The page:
Do The Right Thing and the TRASH CAN Moment

The One-Line Summary: In the culturally diverse neighborhood of Bedford-Stuyvesant, Brooklyn, on a blisteringly hot summer day, a pizza-delivery boy named Mookie (Spike Lee) is witness to an explosive racially-charged incident involving his Italian-American boss Sal (Danny Aiello) and his Wall of Fame that features only white men in a part of town this is mostly black.

Universal Picturees
Universal Picturees

The Two-Line Blurb: Spike Lee’s highly controversial film still feels relevant and incendiary decades later as to whether Mookie does in fact do the right thing, saving a life or inciting violence, bringing to question the differing philosophies of the black civil right’s top leaders, Martin Luther King Jr. and Malcom X. The highly stylized points of view, mix of sharp satirical social commentary and sudden jarring, emotional violence make this a unique and truly affecting film experience.

Universal Pictures
Universal Pictures

The Three-Line Set-up: Sal is a proud and fair man with two sons divided by their feelings towards the black community, one who shares a deep friendship many in the neighborhood and the other who is angrily intolerant. One evening, as the fervor over the white Wall of Fame fans ever-increasing flames of discontent, Buggin’ Out (Giancarlo Esposito), Radio Raheem (Bill Nunn), and Smiley (Roger Guenveur Smith) come into the shop playing music very loudly on a boombox that Radio Raheem always carries. They demand that Sal change the wall, which, mixed with the noise and the high heat, causes Sal to take a baseball bat to the radio and racially insult the men.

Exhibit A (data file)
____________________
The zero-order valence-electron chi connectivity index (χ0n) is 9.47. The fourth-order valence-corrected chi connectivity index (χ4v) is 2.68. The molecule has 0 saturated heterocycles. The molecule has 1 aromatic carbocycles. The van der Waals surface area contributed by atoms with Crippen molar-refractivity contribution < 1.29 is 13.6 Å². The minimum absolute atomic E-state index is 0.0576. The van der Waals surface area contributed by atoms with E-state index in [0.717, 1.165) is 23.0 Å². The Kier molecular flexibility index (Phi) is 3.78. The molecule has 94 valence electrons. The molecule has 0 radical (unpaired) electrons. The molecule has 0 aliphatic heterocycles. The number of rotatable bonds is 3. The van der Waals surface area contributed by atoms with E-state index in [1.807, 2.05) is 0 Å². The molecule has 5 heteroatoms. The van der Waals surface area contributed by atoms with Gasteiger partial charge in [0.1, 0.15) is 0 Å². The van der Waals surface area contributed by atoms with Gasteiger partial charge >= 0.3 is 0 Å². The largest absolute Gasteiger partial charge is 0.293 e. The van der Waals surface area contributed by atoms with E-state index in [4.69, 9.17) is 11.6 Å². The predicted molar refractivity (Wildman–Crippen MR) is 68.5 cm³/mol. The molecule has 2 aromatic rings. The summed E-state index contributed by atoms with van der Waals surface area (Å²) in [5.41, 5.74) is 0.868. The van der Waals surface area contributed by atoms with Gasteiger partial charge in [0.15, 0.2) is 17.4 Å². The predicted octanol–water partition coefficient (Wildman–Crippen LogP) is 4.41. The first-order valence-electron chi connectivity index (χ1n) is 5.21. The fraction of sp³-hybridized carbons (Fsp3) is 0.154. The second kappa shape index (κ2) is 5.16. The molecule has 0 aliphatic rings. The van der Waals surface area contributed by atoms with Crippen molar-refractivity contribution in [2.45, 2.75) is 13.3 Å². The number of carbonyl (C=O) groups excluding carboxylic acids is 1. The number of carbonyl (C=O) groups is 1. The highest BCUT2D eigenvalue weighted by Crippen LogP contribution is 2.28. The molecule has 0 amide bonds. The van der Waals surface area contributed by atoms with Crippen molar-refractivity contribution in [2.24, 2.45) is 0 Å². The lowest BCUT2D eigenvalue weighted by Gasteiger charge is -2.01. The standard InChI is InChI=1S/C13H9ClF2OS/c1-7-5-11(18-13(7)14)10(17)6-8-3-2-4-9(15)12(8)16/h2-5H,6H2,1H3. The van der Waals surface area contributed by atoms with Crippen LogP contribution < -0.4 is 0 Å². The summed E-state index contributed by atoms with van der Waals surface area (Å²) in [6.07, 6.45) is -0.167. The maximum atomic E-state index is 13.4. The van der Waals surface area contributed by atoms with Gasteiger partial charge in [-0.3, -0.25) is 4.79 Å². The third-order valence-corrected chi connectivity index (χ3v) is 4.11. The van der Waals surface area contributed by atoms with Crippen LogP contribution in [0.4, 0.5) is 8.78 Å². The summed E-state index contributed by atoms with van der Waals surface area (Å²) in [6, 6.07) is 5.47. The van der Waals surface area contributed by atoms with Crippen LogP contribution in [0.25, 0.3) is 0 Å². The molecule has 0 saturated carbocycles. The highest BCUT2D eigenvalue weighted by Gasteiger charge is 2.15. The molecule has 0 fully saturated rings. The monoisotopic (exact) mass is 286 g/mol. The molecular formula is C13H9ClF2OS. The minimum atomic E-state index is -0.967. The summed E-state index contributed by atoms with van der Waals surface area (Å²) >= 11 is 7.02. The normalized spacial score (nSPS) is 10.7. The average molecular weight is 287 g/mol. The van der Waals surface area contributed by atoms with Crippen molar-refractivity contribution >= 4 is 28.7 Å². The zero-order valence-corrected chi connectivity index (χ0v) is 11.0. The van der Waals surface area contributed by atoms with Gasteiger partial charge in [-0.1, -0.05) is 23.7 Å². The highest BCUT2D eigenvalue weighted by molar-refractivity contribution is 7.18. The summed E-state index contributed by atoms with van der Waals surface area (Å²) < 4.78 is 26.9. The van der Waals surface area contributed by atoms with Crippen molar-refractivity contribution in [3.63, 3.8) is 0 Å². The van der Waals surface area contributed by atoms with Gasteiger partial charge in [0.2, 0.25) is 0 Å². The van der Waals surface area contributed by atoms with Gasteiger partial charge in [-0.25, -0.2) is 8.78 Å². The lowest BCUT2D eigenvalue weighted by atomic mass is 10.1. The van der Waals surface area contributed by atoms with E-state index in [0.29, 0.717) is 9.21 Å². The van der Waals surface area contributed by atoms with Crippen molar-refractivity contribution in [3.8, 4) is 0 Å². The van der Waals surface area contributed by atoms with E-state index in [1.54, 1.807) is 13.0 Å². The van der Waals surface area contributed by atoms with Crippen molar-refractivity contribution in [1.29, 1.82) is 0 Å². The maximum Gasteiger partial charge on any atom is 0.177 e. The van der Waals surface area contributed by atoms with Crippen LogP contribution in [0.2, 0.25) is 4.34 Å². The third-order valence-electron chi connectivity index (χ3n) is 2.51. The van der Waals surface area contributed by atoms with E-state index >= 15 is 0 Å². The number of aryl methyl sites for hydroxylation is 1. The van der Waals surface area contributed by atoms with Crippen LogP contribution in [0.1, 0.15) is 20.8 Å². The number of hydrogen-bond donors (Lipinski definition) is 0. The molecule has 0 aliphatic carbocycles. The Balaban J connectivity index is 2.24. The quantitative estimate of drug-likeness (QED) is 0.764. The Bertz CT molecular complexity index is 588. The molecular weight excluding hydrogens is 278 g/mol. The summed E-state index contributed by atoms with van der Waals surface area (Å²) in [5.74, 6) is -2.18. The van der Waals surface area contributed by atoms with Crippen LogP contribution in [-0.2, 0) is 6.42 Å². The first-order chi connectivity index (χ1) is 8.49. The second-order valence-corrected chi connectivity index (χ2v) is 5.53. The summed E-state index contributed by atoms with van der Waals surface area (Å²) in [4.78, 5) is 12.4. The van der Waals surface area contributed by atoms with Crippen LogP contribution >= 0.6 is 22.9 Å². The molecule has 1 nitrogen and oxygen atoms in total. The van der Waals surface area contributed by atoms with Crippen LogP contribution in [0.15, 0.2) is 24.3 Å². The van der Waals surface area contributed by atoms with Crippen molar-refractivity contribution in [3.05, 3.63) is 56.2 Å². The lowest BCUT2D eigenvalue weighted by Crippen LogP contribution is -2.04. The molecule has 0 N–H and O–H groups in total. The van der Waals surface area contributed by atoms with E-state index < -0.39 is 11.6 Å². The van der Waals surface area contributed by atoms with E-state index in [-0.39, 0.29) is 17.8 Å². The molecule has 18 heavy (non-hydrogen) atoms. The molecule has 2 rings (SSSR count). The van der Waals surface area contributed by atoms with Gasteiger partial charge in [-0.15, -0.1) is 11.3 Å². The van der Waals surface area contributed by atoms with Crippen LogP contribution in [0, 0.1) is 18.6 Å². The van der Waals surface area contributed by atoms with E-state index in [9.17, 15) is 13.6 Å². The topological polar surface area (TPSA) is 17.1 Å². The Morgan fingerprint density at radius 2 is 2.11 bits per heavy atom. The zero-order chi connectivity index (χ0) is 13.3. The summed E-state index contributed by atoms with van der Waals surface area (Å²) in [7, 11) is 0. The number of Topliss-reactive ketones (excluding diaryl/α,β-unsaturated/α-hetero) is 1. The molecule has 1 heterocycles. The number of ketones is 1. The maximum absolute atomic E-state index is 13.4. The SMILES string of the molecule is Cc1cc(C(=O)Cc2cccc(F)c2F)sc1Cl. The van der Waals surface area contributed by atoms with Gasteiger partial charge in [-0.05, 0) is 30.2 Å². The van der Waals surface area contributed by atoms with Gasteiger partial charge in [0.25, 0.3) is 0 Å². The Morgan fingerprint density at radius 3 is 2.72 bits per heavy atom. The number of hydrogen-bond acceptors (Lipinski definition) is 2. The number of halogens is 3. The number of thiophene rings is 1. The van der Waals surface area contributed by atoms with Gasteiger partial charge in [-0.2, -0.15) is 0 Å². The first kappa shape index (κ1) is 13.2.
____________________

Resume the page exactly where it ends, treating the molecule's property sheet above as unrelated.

Universal Pictures
Universal Pictures

The Four-Line Moment: A fight breaks out that leads into the street and causes the police to arrive. They jump on the black men and one cop won’t release a choke hold he has on Radio Raheem, which eventually causes the man to die of asphyxiation in the policeman’s arms. Realizing they’ve killed a man in front of a growing crowd, they put Raheem in the cruiser and drive off, leaving Sal and his shop with no protection. As fury ignites the crush of people in the street, Mookie sees that Sal is in physical if not mortal danger as he is blamed for Raheem’s death, causing him to throw a garbage can through the restaurant window.

The Five-Word Review: Still Spike Lee’s best film.

Clip courtesy Movieclips
Dan’s TakeTarantino and Scorsese fans take notice. Spike Lee is another stylish director focused on telling edgy character stories. He is one of my favourite directors, and this is my favourite Spike Lee Joint. I love the way he uses flavourful dialogue and energetic music to accentuate his storytelling. I’ve lived in neighbourhoods worse than this (Canadians might know Jane & Finch). And I can tell you, the hottest days are the worst days. However, this film provides a glimmer of hope in the most violent season.


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Director:

Spike Lee

Writer:

Spike Lee

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5 Comments

  1. movierob July 30, 2015
    • David July 30, 2015
  2. SLIP/THROUGH - Dan August 2, 2015
    • David August 2, 2015